Netflix opens new office in Paris and plans new series in French

U.S. streaming company Netflix opened a new office in Paris and plans to develop more than 20 original French-language productions in 2020, it said on Friday.

Launched in 2014 in France - where it employs 40 people and has operations in Paris - Netflix has developed 24 French titles, including six films, nine series and three documentaries.

The company plans to produce several new shows in the coming years, as well as a series of series and films made by production partners, he said.

"This office is a sign of our long-term commitment to the country," said Netflix Chief Executive Reed Hastings in a statement.

"This will allow us to work even more closely with the French creative community on major shows and films that are made in France and watched around the world," he added.

Netflix has seen its customer base grow rapidly in recent years, thanks to a rich catalog of films and series, allowing it to gain market share from the former local pay TV operator Canal + - a unit of Vivendi media conglomerate - which had 16,2 million subscribers at the end of 2018, including 8,3 million in mainland France.

Weight competitor

In an interview with the French weekly L´Express, Hastings said that Netflix now has 6,7 million subscribers in France and that the company will invest more than 100 million euros to create new French content in 2020.

"We are becoming a major French producer, we are no longer just a machine to export Hollywood content," he said, adding that he must meet with President Emmanuel Macron.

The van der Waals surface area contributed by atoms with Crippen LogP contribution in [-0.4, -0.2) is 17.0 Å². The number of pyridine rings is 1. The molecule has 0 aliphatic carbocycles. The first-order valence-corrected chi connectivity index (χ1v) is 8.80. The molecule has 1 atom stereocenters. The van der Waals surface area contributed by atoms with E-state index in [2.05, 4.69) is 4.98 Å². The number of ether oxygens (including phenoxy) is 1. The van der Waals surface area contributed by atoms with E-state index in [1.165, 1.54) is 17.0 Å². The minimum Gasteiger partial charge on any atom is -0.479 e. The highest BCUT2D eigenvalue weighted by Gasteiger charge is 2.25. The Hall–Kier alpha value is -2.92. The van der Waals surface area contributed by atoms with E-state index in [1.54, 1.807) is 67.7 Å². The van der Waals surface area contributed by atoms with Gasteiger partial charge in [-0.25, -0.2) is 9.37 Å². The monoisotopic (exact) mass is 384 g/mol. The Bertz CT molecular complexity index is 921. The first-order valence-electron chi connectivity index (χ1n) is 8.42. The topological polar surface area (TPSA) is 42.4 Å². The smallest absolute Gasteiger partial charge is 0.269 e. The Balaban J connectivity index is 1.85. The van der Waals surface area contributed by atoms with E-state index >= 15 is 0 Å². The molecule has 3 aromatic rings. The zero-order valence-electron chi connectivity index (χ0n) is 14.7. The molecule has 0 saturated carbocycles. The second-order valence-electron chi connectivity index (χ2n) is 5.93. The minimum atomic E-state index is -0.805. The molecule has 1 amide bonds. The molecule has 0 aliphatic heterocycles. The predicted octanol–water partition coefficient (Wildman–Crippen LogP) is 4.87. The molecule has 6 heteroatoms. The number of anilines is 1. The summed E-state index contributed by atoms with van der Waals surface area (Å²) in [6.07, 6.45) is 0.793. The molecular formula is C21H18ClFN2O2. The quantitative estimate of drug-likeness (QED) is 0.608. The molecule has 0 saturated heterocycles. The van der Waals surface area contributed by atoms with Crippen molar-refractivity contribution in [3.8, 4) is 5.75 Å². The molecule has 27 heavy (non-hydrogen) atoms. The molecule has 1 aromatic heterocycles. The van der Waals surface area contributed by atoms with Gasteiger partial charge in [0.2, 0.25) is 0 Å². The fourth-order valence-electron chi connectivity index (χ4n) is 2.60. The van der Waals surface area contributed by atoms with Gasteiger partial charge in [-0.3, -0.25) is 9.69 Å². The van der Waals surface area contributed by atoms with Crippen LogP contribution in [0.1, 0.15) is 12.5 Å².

Among the new productions are the new film BigBug, a comedy set in the future, co-written by Jean-Pierre Jeunet, director of “The Fabulous Destination of Amélie Poulain”, and a series about the assailant Arsene Lupine, starring French actor Omar Sy.

Netflix's offensive comes after the French government said it would force platforms like Netflix to devote up to 25% of its French revenue to finance domestic production of French content.

Netflix was criticized in France for interrupting a finely regulated subsidy system designed to encourage the production of films and series in French.

Asked whether Netflix will present some of its productions at the annual Cannes Film Festival in the future, Hastings said that in order to be admitted to Cannes, films must first be shown in cinemas and then they must wait three years to be shown in streaming. Services.

“Our subscribers cannot wait that long. If we can participate without having to open in theaters first, we will be back, ”he said.

Netflix has over 158 million paid subscriptions in more than 190 countries. The new French headquarters will be its fourth office in Europe.

Source: Netflix / Reuters // Featured image: REUTERS / Wolfgang Rattay

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